Scientists in China are preparing the country's first dark-matter satellite to start taking data following its launch on 17 December 2015 from the Jiuquan Satellite Launch Center. The Dark Matter Particle Explorer (DAMPE), which is also dubbed "Wukong" (Monkey King) after the famous warrior from the 16th-century Chinese novel Journey to the West, is in a Sun-synchronous orbit at an altitude of about 500 km above the Earth. It is designed to operate for three years, with a possible extension of two further years.

Having taken four years to develop, DAMPE is designed to identify possible dark-matter signatures through an in-depth study of the particles making up cosmic rays. It is thought that dark-matter particles may annihilate or decay and then produce high-energy gamma rays or cosmic rays – in particular, electron–positron pairs. One of the probe's main aims is to measure such particles with much higher energy resolution and energy range than achievable using existing space experiments.

To do this, DAMPE contains a plastic scintillator – built by a collaboration of scientists from China, Italy and Switzerland – to detect high-energy particles as well as a silicon–tungsten tracker to measure the direction of such particles. A bismuth-germanium-oxide calorimeter, meanwhile, will measure their energy. Finally, a neutron detector will aim to distinguish electrons from high-energy protons.

Yizhong Fan, deputy chief designer of DAMPE's scientific application system, says that the team is currently carrying out calibrations on the craft that should be completed by the end of February, when the probe will begin full operations.

Part of a programme

DAMPE is the first satellite to be part of China's Strategic Priority Program on Space Science. According to Ji Wu, director of the National Center for Space Science of the Chinese Academy of Sciences (CAS), three more satellites are scheduled for launch this year as part of this programme.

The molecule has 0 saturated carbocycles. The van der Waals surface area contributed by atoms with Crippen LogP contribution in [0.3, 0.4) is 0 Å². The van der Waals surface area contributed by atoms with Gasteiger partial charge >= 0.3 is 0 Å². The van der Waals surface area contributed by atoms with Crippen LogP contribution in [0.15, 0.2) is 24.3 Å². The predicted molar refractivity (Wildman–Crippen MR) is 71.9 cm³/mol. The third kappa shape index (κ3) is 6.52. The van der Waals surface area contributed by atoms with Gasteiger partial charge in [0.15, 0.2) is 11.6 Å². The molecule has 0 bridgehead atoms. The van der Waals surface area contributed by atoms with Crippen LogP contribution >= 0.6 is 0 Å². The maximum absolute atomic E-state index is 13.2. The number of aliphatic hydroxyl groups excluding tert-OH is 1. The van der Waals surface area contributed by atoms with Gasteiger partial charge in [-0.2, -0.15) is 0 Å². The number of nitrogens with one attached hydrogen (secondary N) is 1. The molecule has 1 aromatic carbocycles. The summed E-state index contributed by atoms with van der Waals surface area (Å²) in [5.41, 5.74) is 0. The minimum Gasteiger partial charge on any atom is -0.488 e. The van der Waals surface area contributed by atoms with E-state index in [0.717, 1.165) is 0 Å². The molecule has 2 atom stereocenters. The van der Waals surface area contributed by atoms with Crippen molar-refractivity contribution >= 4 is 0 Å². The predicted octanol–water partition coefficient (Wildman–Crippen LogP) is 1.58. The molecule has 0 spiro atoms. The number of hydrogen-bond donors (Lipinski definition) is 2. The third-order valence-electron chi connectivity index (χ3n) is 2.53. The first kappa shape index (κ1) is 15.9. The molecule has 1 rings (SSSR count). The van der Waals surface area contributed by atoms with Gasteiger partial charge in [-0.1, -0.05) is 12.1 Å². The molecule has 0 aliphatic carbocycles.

The Quantum Experiments at Space Scale, which is expected to launch in the first half of 2016, will aim to implement a high-speed quantum-key-distribution network between the satellite and Earth stations to test long-distance quantum communication. It will also investigate quantum-entanglement distribution, study quantum teleportation and test principles of quantum mechanics.

Also scheduled for launch in the first half of the year is Shijing-10 (SJ-10), which is a collaborative project involving 11 CAS institutes and six Chinese universities, as well as the European Space Agency and the Japanese space agency (JAXA). SJ-10 will carry out more than a dozen experiments to study microgravity fluid physics, microgravity combustion, materials science and space-radiation biology, among others.

The Hard X-ray Modulating Telescope (HXMT), meanwhile, will survey X-ray and gamma-ray sources in the region between 1 and 250 keV. HXMT's chief scientist Tipei Li says that the space telescope has been tested and is ready for launch, which is expected sometime after September.